“How do you eat an elephant? Why, one bite at a time, of course”.

In the section on availability barriers to resource efficiency, I argued that we can drive a successful efficiency programme by getting a lot of people to regularly dedicate a little time rather than by getting a few people to commit a lot of time. Clearly, we need to start with where people are at and it is often unrealistic to ask someone to make a large change in their behaviour from the outset. Indeed, asking for too much or holding back for “perfection” are the root causes of many programme failures I have observed with my own eyes. So starting small is a reasonable strategy.

Is that true, though? Some argue that if all that we request in terms of change is a minor action, then this will result in – surprise, surprise – a small result! Folks like Donella Meadows, Bob Doppelt and many others have reasoned eloquently that no less than a fundamental change to our underlying systems will deliver the scale of change needed to address the magnitude of the problems we face. Similarly, Cambridge Professor David MacKay, in his fantastic book Sustainable Energy — without the hot air  asserts:

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Lighting Tool Updated

Posted by on Feb 21, 2019 in Uncategorized | 0 comments

The popular Lighting tool has been updated to version 1.3. Previous versions may fail to return Latitude and Longitude when a user enters a location name, displaying instead “REQUEST_DENIED”.

The reason for this is that Google Maps has started charging for geolocation requests used in our “mashup”, and so SustainSuccess has now opened an account with Google to cover the costs of these requests.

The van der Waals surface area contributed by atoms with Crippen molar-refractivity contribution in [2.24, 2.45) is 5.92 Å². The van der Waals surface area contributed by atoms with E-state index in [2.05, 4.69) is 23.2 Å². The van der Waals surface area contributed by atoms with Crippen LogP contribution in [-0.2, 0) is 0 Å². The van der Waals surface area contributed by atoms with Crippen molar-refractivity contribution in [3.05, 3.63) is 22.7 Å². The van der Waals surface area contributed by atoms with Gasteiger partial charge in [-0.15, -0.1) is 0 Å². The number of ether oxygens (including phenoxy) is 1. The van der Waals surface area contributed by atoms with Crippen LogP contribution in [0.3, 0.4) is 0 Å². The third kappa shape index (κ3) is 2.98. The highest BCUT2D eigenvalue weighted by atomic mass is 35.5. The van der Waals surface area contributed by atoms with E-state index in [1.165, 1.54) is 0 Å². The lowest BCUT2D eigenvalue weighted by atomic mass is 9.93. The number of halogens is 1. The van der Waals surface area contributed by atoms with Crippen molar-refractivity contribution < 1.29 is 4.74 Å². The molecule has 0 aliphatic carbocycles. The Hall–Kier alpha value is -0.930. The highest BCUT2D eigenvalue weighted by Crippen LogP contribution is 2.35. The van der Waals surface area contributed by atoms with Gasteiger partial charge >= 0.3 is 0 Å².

To protect our budget, we have limited the number requests per day, so if you get this message in version 1.3, please try again the following day or enter a Latitude and Longitude manually.

To upload the new version, please follow the link, right.

 

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Is the EU Emissions Trading Scheme responsible for the collapse of flybmi?

Posted by on Feb 17, 2019 in Articles, News | 0 comments

 

I would probably  have taken little interest in yesterday’s announcement that a relatively small regional airline, flybmi, has ceased trading, if it was not for the fact they were placing the blame, in part, on the EU Emissions Trading Scheme (ETS). According to the statement on the airline’s website [1]:

The airline has faced several difficulties, including recent spikes in fuel and carbon costs, the latter arising from the EU’s recent decision to exclude UK airlines from full participation in the Emissions Trading Scheme.

So, I wanted to find out if this was really the case.